30 million years of sedges

“I would like to know grasses and sedges—and care. Then my least journey into the world would be a field trip, a series of happy recognitions.” — Annie Dillard

January 30, 2017

This morning was cold and clear, though nowhere near as cold as it was four weeks ago when I started this journal. When I arrived at the gate, the big dipper was tipped on end, mouth open toward the north. I think the stars were already becoming a obscured by predawn light at about 5:30, but this could have been my imagination. In a couple of months I’ll be able to start looking for warblers and wildflowers on the ride in… sunrise will be at 6:30 then, and I’ll have at least a little light before I get to my office.

I biked around the east end of the road to the trailhead where I have been looking for Carex woodii the last two weeks. I finally found it last week while my colleague Matthias was in town from Germany for a meeting of sedge researchers. Matthias is a remarkably focused man, good with data, a good field botanist, and clear about what he wants to know. On this trip he wanted to know when sedges are producing their flowers. Do they start to produce in the spring, minimizing the risk of freezing or burning off young inflorescences before they can do their thing in May and June? Or do they produce in the fall, so they can hit the ground running when the temperatures rise? I had had the best intentions of flagging specimens so that we could find them under the snow, but I didn’t get to it. Fortunately, we had no snow, and Monday morning last week we walked the best woodland sedge loop in the Arboretum. We found broad leaves of white bear sedge (Carex albursina) in the leaf litter around Parking Lot 8, first a few, then everywhere. They were a muted green. We found what I believed to be Carex cephalophora, but I could not be certain, so we didn’t collect it. We found Carex hirtifolia with the hairs worn off the leaves, but fine soil hanging to the plant bases where the stubby broken-off hairs persisted. We found trampled-down Carex rosea and the pale rubbery bases of Carex blanda; the tall, glossy shoots of Carex grisea; possibly Carex granularis (I don’t know what else it could have been, but the location surprised me); grassy Carex pensylvanica scattered in every section of the woods; emerald-green shocks of Carex jamesii, whose leaves appeared to me to be at least 50% longer than they are at fruiting time… I’ll have to watch this summer to see if memory is misleading me. The C. jamesii was particularly satisfying, as we took some time working our way from patch to patch in search of inflorescences, until we found one with ripe perigynia—the sacks that surround the seed-enclosing achene inside—hanging on from last June. Was the achene still viable? Sedges are mostly not creative seed-dispersers: the majority of species drop their perigynia right at their feet, where they may get stuck in the mud on a duck’s foot if they are lucky, or eaten by a mouse. Some appear to have elaiosomes at their bases, food for ants, who carry them off to plant in their nitrogen-rich mounds. Some have inflated perigynia for flotation, some have juicy perigynia for ingestion by small mammals or birds, some have wings or hooks at the ends that allow them to stick on the legs of passers-by. But mostly they are just fallers.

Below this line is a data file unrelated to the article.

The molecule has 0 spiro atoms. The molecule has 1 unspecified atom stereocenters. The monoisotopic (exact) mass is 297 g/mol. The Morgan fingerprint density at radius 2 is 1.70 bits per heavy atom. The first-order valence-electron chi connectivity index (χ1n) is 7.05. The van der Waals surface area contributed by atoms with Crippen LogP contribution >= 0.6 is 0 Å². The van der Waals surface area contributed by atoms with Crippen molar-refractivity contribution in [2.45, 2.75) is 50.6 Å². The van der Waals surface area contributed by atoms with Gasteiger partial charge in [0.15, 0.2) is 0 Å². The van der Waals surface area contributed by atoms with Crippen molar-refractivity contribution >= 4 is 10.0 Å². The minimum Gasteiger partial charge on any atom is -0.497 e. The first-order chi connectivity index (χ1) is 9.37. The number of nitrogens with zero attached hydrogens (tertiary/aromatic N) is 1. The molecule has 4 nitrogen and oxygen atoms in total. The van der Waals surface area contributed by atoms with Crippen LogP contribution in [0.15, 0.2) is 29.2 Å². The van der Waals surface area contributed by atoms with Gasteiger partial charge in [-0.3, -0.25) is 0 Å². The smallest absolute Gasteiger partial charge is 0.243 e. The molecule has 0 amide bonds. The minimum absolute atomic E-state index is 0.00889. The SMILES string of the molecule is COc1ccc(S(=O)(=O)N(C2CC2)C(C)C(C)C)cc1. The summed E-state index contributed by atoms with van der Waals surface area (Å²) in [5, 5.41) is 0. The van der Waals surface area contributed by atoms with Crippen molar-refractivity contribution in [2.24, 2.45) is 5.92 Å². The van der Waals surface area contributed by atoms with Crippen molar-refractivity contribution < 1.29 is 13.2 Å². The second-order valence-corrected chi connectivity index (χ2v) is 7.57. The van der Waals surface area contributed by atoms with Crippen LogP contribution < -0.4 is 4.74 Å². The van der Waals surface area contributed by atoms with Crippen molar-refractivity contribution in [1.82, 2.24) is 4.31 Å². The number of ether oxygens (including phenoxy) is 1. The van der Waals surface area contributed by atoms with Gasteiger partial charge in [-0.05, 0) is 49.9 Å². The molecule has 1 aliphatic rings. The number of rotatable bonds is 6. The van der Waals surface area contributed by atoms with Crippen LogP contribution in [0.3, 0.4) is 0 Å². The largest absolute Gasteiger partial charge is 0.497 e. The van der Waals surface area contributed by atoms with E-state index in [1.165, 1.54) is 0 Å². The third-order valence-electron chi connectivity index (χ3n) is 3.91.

What they lack in dispersal strategy the woodland sedges appear to make up for in evergreenness. From what I could see, every sedge above was evergreen, with the possible exception of Carex rosea and C. cephalophora. This was not the case in the wetlands where we stopped before we got to the woods. We parked first by the crabapple collection and walked the margin in search of Carex comosa. It was there with its feet in standing water at the west edge of the lake, but neither Matthias nor I had boots on. We intended to come back for it later but never did, as Matthias turned out to have more material than he could work on for this trip by the end of the day. We walked to the pond on the other side of the road to collect the hairy-sheathed Carex atherodes. Both plants were as brown as could be, though I believe there were young shoots coming up from the base of the C. atherodes we collected. We drove on to the pond nestled between the woods and oak collection, and there I tried for five minutes to chip the lake sedge Carex lacustris out of the ice, which was not a fruitful enterprise, before I retreated 15 feet uphill to a patch that was creeping onto the adjacent bank: fresh shoots coming up, but otherwise brown. There was a bedraggled patch of Carex tribuloides in the grass that was also brown. I wondered whether these wetland sedges, because their roots are in solid ice much of the winter, might have less available water through the winter months. Would this make it riskier to be evergreen?